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Madame Bovary

Gustave Flaubert

1857

(An unhappily married woman pursues a lifelong quest for the fulfillment of her romantic desires, by any means necessary.)

Dolce far niente (Sweet Doing Nothing), by Auguste Toulmouche (1877). This painting is in a private collection, but can be viewed digitally on WikiArt.

When a novelist is said to rebel against romanticism, anyone with an imaginative, adventurous, passionate, chivalrous, or spiritual streak may be forgiven for wanting to give it a pass. Such a writer sounds staid and dry, shaking a finger at anything beautiful or enjoyable; or worse, morose—seeing the gray in everything and anxious to spend hundreds of pages sharing it with you. So who is this Flaubert, then? Flaubert with the beautiful descriptions, the engaging plot, the dramatic scenes, the fevered dialogue? With this great author’s help we should make a crucial distinction. Flaubert’s aim is leveled not at imagination or adventure or passion or chivalry or spirituality per se, but rather at the perverse attention romantics often pay to the emotional effects that these things have on us. Just as it is not money itself, despite frequent misquotes, but the love of money, that is said to be the root of all sorts of evil, likewise it is the worship of imagination’s fancy-tickling effects, rather than imagination itself, that novels like Madame Bovary seek to dethrone. Emma Bovary ruins her life because, in Flaubert’s words, she seeks emotions, not landscapes. She has a sentimental rather than artistic temperament, meaning she wants to gobble up beauty rather than appreciate it. The romanticism Flaubert criticizes is selfish, subjective, emotivist. It is that attitude which confuses sensual appeals of luxury with the joys of the heart. It is what says “Give me that” rather than “That is wonderful”. Even a true romantic, a healthy romantic– perhaps especially such a person– can doff the hat to Flaubert for this.

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The Time Machine

H. G. Wells

1895

(A push on a lever, a blurry dizziness, a clap of thunder… and a veil falls away to reveal the world of our far distant descendants.)

Time Travel, by Sara Raber (2011), created using Apophysis. Sara’s artwork is available at FineArtAmerica.com.

Breaking the rule that you have to proceed constantly forward in time at precisely one second per second is as old as the human imagination, appearing even in ancient stories where a god or a bonk on the head could slip you to another point in history. Surprisingly enough, though, the idea of a device or vessel that can carry one through time in the way that wagons and boats carry us through space is apparently less than a century and a half old. Perhaps the backwards-running clock in an 1881 Edward Page Mitchell story is the first time machine in literature; or else, if you have to be able to climb into the thing for it to count, then Enrique Gaspar’s “anacronópete” of his now little-known 1887 novel of that name narrowly beats out H. G. Wells’ 1888 story “The Chronic Argonauts”. Evidently the hyperindustrializing and engine-happy Americans and Western Europeans of the late 19th century, inspired no doubt also by the first stirrings of modern physics, were beginning to let their minds wander as to what a precisely engineered assemblage of gears and rods and bolts might be able to do. The Time Machine is the quintessence of this concept in literature, and is one of the best science fiction stories we have, even given the golden age of that genre that followed.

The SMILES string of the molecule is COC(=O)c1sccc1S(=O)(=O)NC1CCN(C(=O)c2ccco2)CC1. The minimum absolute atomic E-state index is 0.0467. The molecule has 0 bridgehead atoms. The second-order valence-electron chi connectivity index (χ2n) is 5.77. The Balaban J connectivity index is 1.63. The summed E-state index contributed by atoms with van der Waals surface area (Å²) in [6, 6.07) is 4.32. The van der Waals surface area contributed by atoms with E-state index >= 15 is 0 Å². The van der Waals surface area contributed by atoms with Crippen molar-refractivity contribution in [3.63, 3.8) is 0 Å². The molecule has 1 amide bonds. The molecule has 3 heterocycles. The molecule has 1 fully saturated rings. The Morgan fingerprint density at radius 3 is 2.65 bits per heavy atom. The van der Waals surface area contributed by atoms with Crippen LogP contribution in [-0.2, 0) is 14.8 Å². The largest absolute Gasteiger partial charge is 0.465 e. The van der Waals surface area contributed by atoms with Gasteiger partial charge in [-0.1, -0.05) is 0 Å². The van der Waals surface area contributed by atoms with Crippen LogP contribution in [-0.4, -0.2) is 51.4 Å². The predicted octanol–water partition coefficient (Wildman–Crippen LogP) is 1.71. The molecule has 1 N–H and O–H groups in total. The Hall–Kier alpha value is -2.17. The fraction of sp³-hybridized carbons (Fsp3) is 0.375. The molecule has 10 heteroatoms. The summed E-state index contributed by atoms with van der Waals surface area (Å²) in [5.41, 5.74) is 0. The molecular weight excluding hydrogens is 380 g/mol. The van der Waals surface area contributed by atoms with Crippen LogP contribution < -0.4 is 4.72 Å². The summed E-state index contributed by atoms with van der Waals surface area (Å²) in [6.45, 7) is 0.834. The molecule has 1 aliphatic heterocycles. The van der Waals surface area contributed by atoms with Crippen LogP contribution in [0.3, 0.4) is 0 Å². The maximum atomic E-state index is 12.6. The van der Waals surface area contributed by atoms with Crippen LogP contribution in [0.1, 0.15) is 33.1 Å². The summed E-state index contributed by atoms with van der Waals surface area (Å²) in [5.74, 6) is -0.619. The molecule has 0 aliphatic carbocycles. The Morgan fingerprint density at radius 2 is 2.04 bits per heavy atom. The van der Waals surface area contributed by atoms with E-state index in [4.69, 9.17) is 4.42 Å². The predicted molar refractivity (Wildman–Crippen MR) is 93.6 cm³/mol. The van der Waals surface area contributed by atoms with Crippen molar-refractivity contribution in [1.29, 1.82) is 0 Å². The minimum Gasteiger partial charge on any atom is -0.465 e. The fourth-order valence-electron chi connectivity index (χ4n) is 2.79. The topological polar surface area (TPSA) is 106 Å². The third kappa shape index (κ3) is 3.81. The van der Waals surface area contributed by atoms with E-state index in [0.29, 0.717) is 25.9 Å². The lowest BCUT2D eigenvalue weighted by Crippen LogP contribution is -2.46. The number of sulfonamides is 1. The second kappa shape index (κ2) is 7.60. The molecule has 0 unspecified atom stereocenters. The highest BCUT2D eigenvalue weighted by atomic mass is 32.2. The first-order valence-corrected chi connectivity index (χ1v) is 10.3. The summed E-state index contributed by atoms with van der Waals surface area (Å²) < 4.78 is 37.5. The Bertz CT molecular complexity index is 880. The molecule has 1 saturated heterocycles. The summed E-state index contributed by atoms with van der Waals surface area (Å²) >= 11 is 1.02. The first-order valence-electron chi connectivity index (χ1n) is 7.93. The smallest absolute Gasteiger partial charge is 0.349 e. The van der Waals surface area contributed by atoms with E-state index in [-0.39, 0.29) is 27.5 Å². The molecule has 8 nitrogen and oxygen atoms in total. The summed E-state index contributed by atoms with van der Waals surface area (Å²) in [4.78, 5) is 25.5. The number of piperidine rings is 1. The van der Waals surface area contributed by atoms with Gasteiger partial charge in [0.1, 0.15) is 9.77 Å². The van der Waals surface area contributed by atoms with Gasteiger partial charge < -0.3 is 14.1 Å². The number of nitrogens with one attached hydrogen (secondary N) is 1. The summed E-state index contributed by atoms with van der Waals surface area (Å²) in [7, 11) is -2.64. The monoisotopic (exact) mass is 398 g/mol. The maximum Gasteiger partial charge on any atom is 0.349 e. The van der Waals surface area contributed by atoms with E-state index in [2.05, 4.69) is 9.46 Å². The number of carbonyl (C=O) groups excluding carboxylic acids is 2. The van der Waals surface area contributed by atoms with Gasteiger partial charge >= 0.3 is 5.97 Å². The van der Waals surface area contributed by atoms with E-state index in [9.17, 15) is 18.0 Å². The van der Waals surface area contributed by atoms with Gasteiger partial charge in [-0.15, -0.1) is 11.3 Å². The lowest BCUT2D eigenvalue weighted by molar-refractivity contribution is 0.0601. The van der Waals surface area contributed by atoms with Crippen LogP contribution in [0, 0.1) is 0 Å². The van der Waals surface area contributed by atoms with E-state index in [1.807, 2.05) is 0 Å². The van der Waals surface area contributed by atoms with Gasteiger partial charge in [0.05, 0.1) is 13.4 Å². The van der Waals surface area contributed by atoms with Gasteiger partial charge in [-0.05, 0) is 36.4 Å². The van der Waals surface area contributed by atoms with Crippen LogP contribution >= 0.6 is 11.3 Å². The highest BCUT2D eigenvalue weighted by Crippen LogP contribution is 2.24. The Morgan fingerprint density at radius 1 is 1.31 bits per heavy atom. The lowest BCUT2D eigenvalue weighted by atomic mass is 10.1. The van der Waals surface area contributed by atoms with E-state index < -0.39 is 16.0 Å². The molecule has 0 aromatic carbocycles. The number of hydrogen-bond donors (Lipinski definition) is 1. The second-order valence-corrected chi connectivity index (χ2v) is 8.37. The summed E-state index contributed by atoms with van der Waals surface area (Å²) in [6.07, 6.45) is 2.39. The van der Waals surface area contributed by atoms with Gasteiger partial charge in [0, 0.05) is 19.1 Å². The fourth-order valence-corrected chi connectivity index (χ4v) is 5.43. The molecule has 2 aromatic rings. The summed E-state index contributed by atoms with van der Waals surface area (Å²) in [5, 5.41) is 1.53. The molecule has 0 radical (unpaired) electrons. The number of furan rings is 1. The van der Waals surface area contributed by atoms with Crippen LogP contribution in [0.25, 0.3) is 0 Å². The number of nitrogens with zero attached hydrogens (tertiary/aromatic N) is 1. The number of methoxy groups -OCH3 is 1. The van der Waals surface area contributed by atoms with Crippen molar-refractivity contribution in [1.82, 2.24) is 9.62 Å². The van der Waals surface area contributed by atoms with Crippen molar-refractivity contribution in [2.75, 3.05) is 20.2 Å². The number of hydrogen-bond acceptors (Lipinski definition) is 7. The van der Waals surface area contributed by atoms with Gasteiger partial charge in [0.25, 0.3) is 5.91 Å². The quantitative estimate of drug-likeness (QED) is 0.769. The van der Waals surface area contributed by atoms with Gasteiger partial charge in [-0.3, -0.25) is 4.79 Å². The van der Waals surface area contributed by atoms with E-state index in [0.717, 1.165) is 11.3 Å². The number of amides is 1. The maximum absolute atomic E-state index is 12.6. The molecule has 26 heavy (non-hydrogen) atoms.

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The Honorary Consul

Graham Greene

1973

(Argentinian revolutionaries abduct the wrong political figure by mistake, and one cynical acquaintance is the only one who cares… perhaps not even he does.)

Still from the 1983 John Mackenzie film The Honorary Consul (later changed inscrutably to Beyond the Limit); Bob Hoskins plays the Argentinian Colonel Perez, who is suspicious of Eduardo Plarr (played by Richard Gere) of being too close to the revolutionaries. This image featured on Metro UK when Bob Hoskins died in 2014, but has since been taken down.

Graham Greene, though a writer of great variety, is known for his “seedy” settings (he popularized the adjective, much to his regret) and the moral dimension of his very human characters. In these respects The Honorary Consul is an enduring and typical example of Greene’s style. Early in the book the protagonist Eduardo Plarr criticizes the romantic novelist Saavedra by saying that “life isn’t like” the way that author writes. Here Greene crafts a novel according to the alternative strategy; to show what life is like, with real people encountering real difficulties. The characters’ frail humanity and the ambivalence of their commitments will encourage us imperfect readers to relate honestly to them. The author refuses to vault skyward into heroism, idealism, wonder, or joy, perhaps as these are short-lived and usually confused in the real world. The good guys are bad enough to prevent us from admiring them, and the bad guys are good enough to prevent us from demonizing them. No character has an entirely appetizing mixture of traits, but no character is thoroughly distasteful either.